What Congress can do to help the Hong Kong protestors

What Congress can do to help the Hong Kong protestors
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What do pro-democracy protestors in Hong Kong want from the U.S. government? Earlier this month I traveled to Hong Kong and posed this question directly to the protestors.

They told me that members of Congress should visit them so that they can see the truth about what’s happening and talk to the government of Hong Kong to seek a resolution to the crisis. Also, civil society figures, young and old, unanimously told me they want Congress to pass two pieces of legislation. The activists regard Congressman Jim McGovern (D-Mass.) and other sponsors of the bills as heroes.

The protests, now in their fourth month, show no signs of fading. They were triggered by legislation allowing extradition of suspects to mainland China. The authorities have now promised to withdraw the legislation, but that was one only one of the protestors’ five demands. The four remaining demands are an independent inquiry into the use of force by police, amnesty for arrested protesters, an end to describing the protests as riots and universal suffrage.


The movement is largely leaderless — or leaderful, as some describe it. There have been some attacks on property, and while a small number of protesters have thrown bricks and petrol bombs, they have generally shown remarkable restraint. There has been no real looting, and the protestors’ targets of violence have mostly been Hong Kong’s Mass Transit Railway (MTR) stations, as MTR’s management is widely seen as colluding with the police against protestors.

The police have used excessive force against the protestors, including the indiscriminate use of U.S.-made tear gas. Public trust in the police is largely broken, and Hong Kong's society is shaken and polarized by the ongoing unrest.

The Hong Kong Human Rights and Democracy Act, approved by the Senate Foreign Relations Committee and the House Foreign Affairs Committee this week, offers a range of support to the protestors. Among other things, it requires the administration to produce reports on human rights and the role of law in Hong Kong and

on export controls on sensitive dual-use items that Hong Kong’s government could use for “mass surveillance and predictive policing.” It also directs the State Department not to deny visas to Hong Long citizens arrested for protesting. Finally, it calls for sanctions on those responsible for “actions to suppress basic freedoms on Hong Kong.”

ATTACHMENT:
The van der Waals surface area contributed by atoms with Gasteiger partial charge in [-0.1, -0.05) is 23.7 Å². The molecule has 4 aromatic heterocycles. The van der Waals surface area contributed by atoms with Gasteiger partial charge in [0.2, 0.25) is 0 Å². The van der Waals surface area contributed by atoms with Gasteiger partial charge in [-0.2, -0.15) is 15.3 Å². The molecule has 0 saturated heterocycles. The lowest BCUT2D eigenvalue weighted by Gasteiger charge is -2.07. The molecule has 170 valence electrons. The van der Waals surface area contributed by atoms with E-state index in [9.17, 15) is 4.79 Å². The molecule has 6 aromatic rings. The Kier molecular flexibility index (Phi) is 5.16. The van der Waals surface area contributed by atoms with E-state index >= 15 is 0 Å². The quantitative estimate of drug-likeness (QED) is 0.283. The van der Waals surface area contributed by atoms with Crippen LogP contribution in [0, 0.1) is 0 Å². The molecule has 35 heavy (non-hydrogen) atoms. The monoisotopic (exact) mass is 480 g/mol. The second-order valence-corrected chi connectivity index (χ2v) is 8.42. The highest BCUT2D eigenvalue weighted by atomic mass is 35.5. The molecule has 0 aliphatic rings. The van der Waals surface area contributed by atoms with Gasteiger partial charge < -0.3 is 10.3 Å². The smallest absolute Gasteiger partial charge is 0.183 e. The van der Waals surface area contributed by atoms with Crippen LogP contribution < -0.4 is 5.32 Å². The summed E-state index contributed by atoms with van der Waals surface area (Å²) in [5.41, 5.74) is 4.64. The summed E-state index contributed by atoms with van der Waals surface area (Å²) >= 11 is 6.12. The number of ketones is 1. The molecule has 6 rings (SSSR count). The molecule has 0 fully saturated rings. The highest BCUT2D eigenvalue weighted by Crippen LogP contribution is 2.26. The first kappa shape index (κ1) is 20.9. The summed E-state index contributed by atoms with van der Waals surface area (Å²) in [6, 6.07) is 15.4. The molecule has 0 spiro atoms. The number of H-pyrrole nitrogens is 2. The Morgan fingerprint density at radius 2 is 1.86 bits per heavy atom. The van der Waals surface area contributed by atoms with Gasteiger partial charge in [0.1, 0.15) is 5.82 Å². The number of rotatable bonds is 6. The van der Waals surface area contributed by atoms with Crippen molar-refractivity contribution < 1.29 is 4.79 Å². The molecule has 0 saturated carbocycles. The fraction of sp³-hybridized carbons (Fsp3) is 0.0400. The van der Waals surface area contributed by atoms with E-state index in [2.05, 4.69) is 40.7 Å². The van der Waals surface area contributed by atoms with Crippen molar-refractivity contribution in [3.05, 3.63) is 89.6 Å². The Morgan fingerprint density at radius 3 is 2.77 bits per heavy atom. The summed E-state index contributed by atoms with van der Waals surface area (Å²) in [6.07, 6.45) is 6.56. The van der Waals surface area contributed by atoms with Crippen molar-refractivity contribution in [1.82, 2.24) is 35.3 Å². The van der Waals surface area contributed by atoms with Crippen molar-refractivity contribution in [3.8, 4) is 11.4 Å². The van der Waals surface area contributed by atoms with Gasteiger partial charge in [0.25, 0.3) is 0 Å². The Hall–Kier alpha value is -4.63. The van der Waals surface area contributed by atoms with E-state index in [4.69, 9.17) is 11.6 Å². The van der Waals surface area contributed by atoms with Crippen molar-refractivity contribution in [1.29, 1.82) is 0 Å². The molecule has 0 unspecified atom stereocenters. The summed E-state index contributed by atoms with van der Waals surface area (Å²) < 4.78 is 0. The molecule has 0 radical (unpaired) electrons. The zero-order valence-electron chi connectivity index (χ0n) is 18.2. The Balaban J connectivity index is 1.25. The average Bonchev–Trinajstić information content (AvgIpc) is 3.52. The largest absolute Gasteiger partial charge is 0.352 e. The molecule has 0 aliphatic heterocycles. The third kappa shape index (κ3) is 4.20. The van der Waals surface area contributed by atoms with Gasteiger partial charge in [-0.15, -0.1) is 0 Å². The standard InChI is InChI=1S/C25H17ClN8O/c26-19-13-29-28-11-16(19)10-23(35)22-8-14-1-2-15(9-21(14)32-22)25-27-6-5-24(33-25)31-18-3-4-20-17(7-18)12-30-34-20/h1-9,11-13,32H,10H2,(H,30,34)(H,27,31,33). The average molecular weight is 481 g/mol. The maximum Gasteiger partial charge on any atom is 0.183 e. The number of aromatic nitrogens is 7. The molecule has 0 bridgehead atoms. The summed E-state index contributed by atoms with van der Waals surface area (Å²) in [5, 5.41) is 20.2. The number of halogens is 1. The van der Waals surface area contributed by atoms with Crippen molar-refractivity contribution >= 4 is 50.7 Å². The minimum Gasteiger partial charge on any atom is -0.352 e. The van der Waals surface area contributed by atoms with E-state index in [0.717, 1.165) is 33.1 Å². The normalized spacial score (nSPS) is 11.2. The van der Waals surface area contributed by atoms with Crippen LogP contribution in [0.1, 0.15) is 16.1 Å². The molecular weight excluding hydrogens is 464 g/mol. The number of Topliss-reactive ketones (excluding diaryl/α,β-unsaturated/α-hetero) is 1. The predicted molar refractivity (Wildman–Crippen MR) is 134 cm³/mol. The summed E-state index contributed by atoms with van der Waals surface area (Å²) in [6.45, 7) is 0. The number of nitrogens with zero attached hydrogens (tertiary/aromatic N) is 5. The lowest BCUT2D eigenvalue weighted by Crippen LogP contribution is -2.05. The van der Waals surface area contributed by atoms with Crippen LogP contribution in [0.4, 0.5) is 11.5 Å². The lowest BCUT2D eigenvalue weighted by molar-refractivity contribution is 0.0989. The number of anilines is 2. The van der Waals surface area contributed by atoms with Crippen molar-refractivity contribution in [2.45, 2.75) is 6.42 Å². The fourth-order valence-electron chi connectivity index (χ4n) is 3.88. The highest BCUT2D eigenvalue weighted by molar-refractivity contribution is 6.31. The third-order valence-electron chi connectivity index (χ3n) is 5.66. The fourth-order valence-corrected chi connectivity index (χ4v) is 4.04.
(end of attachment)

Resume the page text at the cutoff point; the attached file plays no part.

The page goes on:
The other bill, PROTECT Hong Kong Act, also approved by the House Foreign Affairs Committee this week, would stop the United States from exporting tear gas, rubber bullets, pepper spray and other items to Hong Kong’s police.

The protest movement has been a tactical success. Its philosophy is founded on the “Be Water” philosophy of martial arts legend Bruce Lee. That mantra is on posters and graffiti all over the city. Mass demonstrations surge and ebb quickly, with activist crowds flowing through the streets and, depending on police response, aiming to be suddenly as hard as ice or as elusive as mist.

But whether the movement will be a political success depends on how long it can sustain local and international support, and on how Beijing chooses to respond. October 1, the 70th anniversary of the founding of the modern Chinese state, is likely to be a key moment. Large anti-Beijing protests are expected, and the Chinese government might decide to make its move soon after.

The U.S. Congress can do its part in the coming weeks to help those in Hong Kong who are fighting for human rights. Activists want Congress to pass the bills quickly, in a strong show of solidarity. For American policymakers, this legislation offers a rare chance to vote their conscience, stand with the good guys and get on the right side of history.

Brian Dooley is senior advisor at Human Rights First, a non-profit, nonpartisan international human rights organization.